Friday, December 17, 2004

Reasonable Force

OK, this post isn't about Dubai - it's about proposed changes in UK legislation regarding the rights of burglars and their victims. I was prompted to write it after reading 'Hot Burglaries' from the blog of a UK copper.

The problem is that UK law seems to be heavily biased towards those doing the burgling. The victim has the right to use 'reasonable force' to protect himself and his property, but not to shoot the thieving toe-rag in the back as Tony Martin did.

Under the new law, Tony Martin would still go to jail. I'm not advocating that people should keep guns in their homes, in fact I think the traditional Brit approach of tightly controlling gun use and ownership is the right one. But I do think that if some scumbag has broken into your home, intent on nicking your stuff, then anything (absolutely anything) that happens to them while on that mission is entirely their own responsibility.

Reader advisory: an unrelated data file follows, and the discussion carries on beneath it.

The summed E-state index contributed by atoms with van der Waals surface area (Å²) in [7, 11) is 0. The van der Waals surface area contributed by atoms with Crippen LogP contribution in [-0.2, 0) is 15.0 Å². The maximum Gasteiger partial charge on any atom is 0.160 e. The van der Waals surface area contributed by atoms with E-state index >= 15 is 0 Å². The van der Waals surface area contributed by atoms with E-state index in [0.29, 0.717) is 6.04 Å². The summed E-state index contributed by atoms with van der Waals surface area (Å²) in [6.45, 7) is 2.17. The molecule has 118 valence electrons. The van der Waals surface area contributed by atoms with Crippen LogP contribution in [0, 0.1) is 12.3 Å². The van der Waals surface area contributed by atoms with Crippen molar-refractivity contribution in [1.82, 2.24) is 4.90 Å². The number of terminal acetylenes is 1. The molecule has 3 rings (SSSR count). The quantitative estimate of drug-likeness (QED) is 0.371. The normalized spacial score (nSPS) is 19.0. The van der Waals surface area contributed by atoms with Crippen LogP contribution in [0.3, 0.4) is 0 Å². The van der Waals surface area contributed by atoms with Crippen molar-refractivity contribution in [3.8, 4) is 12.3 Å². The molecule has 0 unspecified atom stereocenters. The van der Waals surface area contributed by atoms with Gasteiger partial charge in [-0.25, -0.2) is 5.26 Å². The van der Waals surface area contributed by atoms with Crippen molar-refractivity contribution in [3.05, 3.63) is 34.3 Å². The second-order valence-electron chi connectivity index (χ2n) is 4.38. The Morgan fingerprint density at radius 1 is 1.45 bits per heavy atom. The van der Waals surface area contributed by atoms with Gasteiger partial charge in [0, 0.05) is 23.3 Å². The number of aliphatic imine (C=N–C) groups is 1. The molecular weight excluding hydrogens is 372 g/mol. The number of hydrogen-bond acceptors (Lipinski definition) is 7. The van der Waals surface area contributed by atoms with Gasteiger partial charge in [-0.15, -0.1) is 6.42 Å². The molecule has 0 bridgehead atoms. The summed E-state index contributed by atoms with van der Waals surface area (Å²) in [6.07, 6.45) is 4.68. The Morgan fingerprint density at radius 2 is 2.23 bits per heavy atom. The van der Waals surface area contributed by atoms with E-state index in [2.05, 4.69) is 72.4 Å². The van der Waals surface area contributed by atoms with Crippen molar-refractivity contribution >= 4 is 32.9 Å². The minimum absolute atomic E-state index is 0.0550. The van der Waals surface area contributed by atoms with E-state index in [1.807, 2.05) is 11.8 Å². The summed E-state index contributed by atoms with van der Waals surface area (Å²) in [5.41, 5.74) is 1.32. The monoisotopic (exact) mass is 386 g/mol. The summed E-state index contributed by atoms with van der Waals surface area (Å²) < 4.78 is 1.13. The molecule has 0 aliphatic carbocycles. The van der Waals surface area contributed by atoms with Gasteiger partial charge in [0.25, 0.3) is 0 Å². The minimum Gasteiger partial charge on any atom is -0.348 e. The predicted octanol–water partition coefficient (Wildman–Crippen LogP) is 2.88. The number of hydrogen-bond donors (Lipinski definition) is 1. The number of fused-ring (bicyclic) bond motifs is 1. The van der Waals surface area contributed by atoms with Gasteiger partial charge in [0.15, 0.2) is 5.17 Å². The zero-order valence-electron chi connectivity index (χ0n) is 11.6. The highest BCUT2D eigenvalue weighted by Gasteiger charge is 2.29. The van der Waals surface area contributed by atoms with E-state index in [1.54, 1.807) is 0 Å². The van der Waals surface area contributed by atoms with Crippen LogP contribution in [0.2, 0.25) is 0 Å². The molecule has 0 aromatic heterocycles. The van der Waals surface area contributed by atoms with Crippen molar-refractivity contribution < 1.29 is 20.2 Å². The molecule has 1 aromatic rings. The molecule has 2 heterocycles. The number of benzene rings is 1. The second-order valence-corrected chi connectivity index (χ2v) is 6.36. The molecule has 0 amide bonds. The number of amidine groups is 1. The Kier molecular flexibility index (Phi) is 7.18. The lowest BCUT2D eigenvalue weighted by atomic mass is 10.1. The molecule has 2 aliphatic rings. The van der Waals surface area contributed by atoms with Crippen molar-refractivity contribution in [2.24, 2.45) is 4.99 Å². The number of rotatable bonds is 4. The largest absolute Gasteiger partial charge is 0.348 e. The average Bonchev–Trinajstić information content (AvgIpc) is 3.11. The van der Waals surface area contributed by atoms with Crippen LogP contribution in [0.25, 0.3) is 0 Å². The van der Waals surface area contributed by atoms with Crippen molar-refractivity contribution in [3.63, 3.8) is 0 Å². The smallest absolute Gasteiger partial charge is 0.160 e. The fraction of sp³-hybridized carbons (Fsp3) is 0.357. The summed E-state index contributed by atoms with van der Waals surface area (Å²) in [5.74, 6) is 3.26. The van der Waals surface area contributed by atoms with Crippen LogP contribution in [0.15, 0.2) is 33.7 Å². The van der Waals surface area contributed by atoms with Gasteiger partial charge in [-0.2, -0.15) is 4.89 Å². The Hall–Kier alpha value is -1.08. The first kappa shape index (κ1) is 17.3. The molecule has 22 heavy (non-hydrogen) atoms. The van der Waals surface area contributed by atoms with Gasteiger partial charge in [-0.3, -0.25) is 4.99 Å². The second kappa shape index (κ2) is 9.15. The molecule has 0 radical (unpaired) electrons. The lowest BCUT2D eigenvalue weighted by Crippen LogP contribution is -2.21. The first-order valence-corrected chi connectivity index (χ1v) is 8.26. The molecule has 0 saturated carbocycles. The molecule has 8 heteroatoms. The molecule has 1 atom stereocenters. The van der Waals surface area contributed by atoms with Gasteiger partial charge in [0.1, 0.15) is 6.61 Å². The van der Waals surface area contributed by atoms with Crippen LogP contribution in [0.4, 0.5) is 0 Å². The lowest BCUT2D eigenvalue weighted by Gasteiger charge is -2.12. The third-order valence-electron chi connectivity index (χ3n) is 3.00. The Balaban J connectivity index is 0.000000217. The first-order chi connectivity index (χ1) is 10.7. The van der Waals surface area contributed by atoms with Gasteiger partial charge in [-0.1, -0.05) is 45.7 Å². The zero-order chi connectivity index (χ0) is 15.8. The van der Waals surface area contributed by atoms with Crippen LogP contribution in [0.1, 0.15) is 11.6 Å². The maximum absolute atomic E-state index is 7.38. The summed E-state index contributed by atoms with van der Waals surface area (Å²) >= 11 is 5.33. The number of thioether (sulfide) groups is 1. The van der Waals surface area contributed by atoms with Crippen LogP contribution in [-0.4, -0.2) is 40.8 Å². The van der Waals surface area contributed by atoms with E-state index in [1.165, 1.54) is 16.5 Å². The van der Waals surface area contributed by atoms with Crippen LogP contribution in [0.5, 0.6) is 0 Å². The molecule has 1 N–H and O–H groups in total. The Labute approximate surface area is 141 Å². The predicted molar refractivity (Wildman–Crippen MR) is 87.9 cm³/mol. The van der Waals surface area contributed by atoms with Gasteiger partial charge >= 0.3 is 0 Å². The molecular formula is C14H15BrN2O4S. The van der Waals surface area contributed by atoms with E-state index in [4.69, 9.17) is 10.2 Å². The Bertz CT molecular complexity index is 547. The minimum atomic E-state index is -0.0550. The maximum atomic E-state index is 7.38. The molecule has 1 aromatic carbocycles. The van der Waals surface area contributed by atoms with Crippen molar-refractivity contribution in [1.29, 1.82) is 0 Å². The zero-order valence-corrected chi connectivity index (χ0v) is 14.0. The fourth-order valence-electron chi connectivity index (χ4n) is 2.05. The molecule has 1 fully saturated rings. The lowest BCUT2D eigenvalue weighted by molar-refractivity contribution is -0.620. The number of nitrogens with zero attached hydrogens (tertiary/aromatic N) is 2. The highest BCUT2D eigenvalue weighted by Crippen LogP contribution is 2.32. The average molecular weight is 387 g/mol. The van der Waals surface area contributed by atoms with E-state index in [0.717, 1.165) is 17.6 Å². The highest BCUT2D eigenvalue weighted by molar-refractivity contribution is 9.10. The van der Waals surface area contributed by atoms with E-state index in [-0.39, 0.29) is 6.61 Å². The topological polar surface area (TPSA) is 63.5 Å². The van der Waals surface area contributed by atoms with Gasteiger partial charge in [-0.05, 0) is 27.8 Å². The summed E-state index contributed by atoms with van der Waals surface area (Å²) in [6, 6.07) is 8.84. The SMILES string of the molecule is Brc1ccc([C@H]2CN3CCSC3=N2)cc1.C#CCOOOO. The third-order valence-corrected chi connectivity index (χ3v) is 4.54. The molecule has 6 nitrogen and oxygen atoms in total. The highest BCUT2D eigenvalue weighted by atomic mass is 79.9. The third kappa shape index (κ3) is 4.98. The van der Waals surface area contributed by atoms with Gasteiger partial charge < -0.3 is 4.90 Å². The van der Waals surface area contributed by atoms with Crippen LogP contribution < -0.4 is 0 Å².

The Policeman's Blog mentions that 'hot' burglaries (where the victim is in residence at the time) account for 13% of all burglaries in the US against 50% in the UK. And the reason for the much lower rate in the US is that the likelihood of the victim being armed is much higher, coupled with the fact that US courts are never going to sympathise with anyone getting hurt or even killed while trying to steal the property of others.

I remember many years ago in Liverpool, we were just married, we'd just got our first house and were struggling to turn it into a home. One day, BetterArf was in the upstairs back bedroom when she spotted a youth climbing over the backyard wall (it was a six-foot-high wall, so it wasn't like he just fell over it). He spotted her, and beat a hasty retreat. She called the cops, and they sent a 'Crime Prevention Officer', who told us to stick a load of broken glass on the top of the wall. And then he said 'but I never told you that.' I asked him why, and he said because an aspiring buglar might injure themselves on it, and then he might sue me.

For God's sake.